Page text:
Manuscript volume containing a treatise on the organisation and management of Her Majesty's Customs, [1713-1748], giving details of the roles of officers. The manuscript was largely based on a draft by William Dickinson, formerly one of the Commissioners, which was updated, according to the Sotheby's sale catalogue, by Bryan Fairfax, Commissioner of Customs in the reigns of Kings George I and II.
Treatise on the English Customs
- This material is held at
- ReferenceGB 96 MS 91
- Dates of Creation[1713-1748]
- Name of Creator
- Language of MaterialEnglish
- Physical Description1 volume containing 15 leaves
- Direct Link
Scope and Content
Administrative / Biographical History
The term 'customs' applied to customary payments or dues of any kind, regal, episcopal or ecclesiastical until it became restricted to duties payable to the King upon export or import of certain articles of commerce. A Board of Customs for England and Wales was created in 1671.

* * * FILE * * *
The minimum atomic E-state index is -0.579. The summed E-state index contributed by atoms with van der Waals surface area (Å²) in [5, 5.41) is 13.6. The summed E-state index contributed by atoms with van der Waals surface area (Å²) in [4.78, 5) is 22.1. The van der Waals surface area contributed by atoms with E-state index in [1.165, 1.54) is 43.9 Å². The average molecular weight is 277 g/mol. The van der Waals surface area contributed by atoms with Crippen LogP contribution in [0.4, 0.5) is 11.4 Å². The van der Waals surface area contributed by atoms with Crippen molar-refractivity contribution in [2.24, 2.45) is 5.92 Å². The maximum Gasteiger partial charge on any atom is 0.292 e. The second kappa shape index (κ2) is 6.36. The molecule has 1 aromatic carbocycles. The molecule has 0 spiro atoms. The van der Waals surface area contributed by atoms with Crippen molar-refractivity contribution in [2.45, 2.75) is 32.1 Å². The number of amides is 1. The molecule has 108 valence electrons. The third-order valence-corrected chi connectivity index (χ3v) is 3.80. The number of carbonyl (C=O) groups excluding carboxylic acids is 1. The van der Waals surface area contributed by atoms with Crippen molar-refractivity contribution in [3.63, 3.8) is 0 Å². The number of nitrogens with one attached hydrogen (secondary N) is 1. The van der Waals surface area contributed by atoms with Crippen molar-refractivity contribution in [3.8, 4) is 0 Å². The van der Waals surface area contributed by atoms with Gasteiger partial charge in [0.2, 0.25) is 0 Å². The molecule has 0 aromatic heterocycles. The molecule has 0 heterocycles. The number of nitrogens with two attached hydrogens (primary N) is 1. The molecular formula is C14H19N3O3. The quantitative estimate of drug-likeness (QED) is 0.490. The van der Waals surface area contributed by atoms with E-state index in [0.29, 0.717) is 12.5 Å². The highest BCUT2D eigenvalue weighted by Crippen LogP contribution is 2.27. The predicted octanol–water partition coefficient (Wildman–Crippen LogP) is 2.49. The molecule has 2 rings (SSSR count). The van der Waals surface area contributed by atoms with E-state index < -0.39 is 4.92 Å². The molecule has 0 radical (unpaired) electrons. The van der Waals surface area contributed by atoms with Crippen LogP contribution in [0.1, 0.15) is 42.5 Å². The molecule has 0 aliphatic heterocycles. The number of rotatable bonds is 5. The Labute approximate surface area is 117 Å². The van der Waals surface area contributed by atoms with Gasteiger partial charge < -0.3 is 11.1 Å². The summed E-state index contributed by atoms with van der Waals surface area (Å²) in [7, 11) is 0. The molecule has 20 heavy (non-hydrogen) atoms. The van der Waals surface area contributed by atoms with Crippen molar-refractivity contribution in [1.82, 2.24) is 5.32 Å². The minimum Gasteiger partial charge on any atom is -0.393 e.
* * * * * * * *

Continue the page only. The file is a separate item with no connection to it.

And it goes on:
Conditions Governing Access
Access to this collection is unrestricted for the purpose of private study and personal research within the supervised environment and restrictions of the Library's Palaeography Room. Uncatalogued material may not be seen. Please contact the University Archivist for details.
Part of the Goldsmith's Library of Economic Literature, initially collected by Herbert Somerton Foxwell and presented by the Goldsmith's Company to the University of London in 1903.
Other Finding Aids
Collection level description.
Physical Characteristics and/or Technical Requirements
Manuscript folio. Bound in calf.
Compiled by Sarah Smith as part of the RSLP AIM25 Project.
The British Library, London, holds correspondence and papers of Bryan Fairfax, 1713-1747 (Ref: Add MSS 11327, 62709).
Conditions Governing Use
Copies may be made, subject to the condition of the original. Copying must be undertaken by the Palaeography Room staff, who will need a minimum of 24 hours to process requests.
This manuscript was in the library of Sir Thomas Phillipps, 1st Baronet (1792-1872) as MS 779. It was bought by Herbert Somerton Foxwell at Sotheby's on 19 Jun 1893.